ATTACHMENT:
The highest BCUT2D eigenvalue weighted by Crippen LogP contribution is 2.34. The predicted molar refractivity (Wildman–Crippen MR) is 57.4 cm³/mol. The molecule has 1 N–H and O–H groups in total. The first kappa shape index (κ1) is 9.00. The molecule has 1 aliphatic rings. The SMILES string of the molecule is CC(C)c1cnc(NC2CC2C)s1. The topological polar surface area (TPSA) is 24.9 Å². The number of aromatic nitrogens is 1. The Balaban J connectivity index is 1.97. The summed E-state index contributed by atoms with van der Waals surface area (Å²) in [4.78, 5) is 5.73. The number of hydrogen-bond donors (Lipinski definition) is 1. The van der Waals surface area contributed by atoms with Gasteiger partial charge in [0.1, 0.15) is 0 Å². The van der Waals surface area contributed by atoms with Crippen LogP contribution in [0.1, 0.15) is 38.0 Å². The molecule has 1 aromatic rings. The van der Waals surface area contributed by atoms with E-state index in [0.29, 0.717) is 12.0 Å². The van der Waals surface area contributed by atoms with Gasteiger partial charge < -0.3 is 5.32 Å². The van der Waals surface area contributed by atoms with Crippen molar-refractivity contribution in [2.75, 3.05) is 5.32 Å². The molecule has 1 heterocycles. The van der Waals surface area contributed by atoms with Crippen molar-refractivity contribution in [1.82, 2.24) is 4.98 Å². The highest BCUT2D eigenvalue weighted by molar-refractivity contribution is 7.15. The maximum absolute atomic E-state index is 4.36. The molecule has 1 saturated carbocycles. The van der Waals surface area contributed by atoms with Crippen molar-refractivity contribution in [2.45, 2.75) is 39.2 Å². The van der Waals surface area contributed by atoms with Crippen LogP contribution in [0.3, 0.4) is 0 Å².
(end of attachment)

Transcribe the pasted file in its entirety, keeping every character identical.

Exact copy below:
The highest BCUT2D eigenvalue weighted by Crippen LogP contribution is 2.34. The predicted molar refractivity (Wildman–Crippen MR) is 57.4 cm³/mol. The molecule has 1 N–H and O–H groups in total. The first kappa shape index (κ1) is 9.00. The molecule has 1 aliphatic rings. The SMILES string of the molecule is CC(C)c1cnc(NC2CC2C)s1. The topological polar surface area (TPSA) is 24.9 Å². The number of aromatic nitrogens is 1. The Balaban J connectivity index is 1.97. The summed E-state index contributed by atoms with van der Waals surface area (Å²) in [4.78, 5) is 5.73. The number of hydrogen-bond donors (Lipinski definition) is 1. The van der Waals surface area contributed by atoms with Gasteiger partial charge in [0.1, 0.15) is 0 Å². The van der Waals surface area contributed by atoms with Crippen LogP contribution in [0.1, 0.15) is 38.0 Å². The molecule has 1 aromatic rings. The van der Waals surface area contributed by atoms with E-state index in [0.29, 0.717) is 12.0 Å². The van der Waals surface area contributed by atoms with Gasteiger partial charge < -0.3 is 5.32 Å². The van der Waals surface area contributed by atoms with Crippen molar-refractivity contribution in [2.75, 3.05) is 5.32 Å². The molecule has 1 heterocycles. The van der Waals surface area contributed by atoms with Crippen molar-refractivity contribution in [1.82, 2.24) is 4.98 Å². The highest BCUT2D eigenvalue weighted by molar-refractivity contribution is 7.15. The maximum absolute atomic E-state index is 4.36. The molecule has 1 saturated carbocycles. The van der Waals surface area contributed by atoms with Crippen molar-refractivity contribution in [2.45, 2.75) is 39.2 Å². The van der Waals surface area contributed by atoms with Crippen LogP contribution in [0.3, 0.4) is 0 Å².